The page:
of the solenoid creates a temporary magnetic
    field in the core, just as a nearby permanent
    magnet does when brought near a metal object.

Electromagnetic Induction
  • In 1822 Micheal Faraday wronte a goal in his
    notebook, it was Convert magnetism into
  • After nearly 10 years he found that he could
    induce electric current by moving a wire through
    a magnetic field.
  • The same year, Joseph Henry an American
    high-school teacher, also showed that a changing
    magnetic field could produce electric current.

Electromagnetic Induction
  • When the wire is moved parallel to the magnetic
    field or held stationary, there is no current,
    but when the wire moves up through the field, the
    current is in one direction.
  • When the wire is moves down through the field,
    the current is in the opposite direction.

Electromagnetic Induction
  • An electric current is generated in a wire only
    when the wire cuts magnetic field lines.
  • It is relative motion between the wire and the
    magnetic field that produces a current.
  • Electromagnetic Induction

Electric Generator
  • The Electric Generator was invented by Michael
  • It converts mechanical energy to electrical

Electric Generator
  • An electric generator consists of a number of
    wire loops placed in a strong magnetic field. The
    wire is wound around an iron core to increase the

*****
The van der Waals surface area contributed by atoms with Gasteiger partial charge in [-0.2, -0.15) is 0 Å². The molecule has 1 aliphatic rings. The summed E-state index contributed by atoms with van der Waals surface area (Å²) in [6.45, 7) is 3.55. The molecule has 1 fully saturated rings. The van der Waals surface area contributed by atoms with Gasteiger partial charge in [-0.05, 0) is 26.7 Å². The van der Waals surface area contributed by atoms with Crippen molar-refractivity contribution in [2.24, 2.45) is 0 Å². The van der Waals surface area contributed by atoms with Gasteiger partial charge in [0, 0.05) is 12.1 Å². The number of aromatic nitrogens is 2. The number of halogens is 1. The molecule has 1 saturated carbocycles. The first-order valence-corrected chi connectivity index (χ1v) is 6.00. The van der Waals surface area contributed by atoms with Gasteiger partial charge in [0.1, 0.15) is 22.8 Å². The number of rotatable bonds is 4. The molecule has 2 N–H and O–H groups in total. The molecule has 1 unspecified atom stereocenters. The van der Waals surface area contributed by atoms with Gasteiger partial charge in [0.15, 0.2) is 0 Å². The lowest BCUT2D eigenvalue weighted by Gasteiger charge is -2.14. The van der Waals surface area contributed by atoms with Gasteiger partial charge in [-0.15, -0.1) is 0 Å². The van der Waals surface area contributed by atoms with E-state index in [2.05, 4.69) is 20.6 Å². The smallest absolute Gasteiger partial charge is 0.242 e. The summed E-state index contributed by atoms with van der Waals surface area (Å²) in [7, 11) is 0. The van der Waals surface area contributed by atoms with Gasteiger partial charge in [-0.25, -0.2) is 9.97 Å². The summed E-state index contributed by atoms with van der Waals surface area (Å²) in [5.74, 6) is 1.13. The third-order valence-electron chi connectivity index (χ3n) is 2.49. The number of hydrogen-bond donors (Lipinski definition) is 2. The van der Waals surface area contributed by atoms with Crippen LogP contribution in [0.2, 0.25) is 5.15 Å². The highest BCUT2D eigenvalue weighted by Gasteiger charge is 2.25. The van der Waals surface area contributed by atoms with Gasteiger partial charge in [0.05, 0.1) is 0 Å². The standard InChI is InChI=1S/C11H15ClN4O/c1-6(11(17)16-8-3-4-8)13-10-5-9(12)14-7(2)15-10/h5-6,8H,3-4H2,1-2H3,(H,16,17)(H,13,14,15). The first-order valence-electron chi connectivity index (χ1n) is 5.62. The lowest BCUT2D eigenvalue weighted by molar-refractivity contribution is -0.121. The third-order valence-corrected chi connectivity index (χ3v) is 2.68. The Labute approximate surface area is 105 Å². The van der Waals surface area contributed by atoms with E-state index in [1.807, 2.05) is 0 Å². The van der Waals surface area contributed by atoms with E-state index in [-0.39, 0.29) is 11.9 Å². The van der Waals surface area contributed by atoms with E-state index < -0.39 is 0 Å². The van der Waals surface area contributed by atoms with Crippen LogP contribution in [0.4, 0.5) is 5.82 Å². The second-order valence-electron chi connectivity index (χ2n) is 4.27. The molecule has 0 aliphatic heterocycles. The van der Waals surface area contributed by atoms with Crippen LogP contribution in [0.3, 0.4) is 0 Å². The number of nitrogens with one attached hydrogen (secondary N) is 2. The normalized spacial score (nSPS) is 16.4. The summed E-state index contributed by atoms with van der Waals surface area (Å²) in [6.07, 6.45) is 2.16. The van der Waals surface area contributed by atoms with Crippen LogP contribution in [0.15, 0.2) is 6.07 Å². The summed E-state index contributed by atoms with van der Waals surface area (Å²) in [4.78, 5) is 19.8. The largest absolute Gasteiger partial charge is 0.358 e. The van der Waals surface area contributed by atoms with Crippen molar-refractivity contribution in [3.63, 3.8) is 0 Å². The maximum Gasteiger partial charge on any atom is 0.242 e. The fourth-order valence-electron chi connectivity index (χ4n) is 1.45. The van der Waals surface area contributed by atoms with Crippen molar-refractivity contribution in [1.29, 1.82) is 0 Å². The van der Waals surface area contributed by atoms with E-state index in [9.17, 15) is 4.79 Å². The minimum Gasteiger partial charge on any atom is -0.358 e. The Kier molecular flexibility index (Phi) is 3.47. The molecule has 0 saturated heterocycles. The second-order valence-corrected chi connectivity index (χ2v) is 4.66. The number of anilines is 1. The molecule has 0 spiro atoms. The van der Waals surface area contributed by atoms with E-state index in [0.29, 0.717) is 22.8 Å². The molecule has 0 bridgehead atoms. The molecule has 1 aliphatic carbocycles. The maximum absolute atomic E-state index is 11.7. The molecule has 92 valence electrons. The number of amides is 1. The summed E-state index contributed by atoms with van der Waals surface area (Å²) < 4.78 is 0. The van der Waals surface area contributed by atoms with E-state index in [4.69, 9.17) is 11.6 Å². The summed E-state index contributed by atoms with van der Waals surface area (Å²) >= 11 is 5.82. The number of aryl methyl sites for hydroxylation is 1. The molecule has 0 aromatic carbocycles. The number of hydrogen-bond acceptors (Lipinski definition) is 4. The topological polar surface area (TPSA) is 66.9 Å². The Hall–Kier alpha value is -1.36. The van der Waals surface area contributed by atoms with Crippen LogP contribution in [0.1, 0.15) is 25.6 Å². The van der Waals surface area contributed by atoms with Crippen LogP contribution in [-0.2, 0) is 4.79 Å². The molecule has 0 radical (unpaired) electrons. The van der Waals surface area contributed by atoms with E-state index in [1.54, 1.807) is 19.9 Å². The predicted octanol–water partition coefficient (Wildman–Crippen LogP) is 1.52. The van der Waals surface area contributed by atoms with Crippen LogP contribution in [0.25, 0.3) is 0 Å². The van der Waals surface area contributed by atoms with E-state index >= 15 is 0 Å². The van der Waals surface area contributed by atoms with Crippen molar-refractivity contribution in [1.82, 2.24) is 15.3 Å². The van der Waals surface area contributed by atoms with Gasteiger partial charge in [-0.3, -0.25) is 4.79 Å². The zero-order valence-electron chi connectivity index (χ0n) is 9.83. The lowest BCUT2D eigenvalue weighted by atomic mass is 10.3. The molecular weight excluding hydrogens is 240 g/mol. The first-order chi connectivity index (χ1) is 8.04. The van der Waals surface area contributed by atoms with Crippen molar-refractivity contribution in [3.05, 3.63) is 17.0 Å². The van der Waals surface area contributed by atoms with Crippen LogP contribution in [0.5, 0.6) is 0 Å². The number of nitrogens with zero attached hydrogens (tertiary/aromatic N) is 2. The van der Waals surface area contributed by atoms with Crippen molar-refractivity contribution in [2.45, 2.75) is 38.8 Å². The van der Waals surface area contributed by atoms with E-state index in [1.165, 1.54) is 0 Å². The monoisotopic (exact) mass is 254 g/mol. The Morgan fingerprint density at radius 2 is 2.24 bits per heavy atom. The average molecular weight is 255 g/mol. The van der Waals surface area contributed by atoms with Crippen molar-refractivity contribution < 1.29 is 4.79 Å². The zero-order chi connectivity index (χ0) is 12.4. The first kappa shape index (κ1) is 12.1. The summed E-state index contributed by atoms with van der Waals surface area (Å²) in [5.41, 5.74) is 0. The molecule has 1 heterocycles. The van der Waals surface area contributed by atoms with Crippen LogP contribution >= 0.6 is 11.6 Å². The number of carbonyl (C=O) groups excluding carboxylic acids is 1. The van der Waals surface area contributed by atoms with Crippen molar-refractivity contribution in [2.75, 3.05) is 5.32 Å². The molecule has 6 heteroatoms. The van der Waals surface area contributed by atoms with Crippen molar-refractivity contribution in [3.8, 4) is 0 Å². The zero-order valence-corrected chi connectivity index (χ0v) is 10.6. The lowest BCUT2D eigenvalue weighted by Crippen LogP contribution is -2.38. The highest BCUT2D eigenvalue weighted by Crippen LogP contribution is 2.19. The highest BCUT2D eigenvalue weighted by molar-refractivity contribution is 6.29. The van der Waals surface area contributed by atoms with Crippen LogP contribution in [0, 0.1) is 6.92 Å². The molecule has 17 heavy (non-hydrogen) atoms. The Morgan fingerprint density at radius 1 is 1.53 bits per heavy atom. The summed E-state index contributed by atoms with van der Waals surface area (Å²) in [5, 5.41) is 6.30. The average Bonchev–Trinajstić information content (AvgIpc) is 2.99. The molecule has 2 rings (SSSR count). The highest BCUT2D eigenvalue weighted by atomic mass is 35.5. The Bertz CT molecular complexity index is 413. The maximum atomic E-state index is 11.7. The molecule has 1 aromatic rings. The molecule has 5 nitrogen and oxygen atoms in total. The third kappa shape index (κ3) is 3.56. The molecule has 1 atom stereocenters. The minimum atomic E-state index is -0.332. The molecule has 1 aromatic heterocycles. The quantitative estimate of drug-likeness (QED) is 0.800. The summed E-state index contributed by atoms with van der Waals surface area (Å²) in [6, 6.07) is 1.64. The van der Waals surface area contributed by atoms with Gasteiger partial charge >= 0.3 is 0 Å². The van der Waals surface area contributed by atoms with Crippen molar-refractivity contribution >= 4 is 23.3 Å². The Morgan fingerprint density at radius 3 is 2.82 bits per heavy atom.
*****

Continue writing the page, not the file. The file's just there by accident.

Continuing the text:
strength of the magnetic field.

Electric Generator
  • The iron and wires are called the armature, which
    is similar to that of an electric motor.

Electric Generator
  • The armature is mounted so that it can rotate
    freely in the magnetic field. As the armature
    turns, the wire loops cut through the magnetic
    field lines and induce a potential difference.
    Commonly called the voltage.

Electric Generator
The current is greatest when the motion of the
loop is perpendicular to the magnetic field (the
loop is in the horizontal position).
When the loop is in the vertical position, the
wire segments move parallel to the field and the
current is zero.
Electric Generator
The current changes smoothly from zero to some
maximum value and back to zero during each
half-turn of the loop. Then it reverses direction.
Electric Generators
  • The entire loop does not contribute to the
    induced EMF?
  • If the fourth right-hand rule is applied to
    segment ab, the direction of the induced current
    is toward the side of the wire. The same applies
    to segment cd.
  • No current is induced along the length of the
    wire in ab or cd.

Generators and Motors
  • Generators and motors are almost identical in
    construction, but they convert energy in opposite
    directions. Generators convert mechanical energy
    to electrical energy, motors converts electrical
    energy to mechanical energy.

  • Transformers are used o increase or decrease AC
  • Transformers change voltages with relatively
    little loss of energy.

  • There are two types of transformers
  • Step-Up Transformers - the secondary voltage is
    larger than the primary voltage.
  • Step-Down Transformers - the voltage coming out
    of the transformer is smaller than the voltage
    put in the transformer.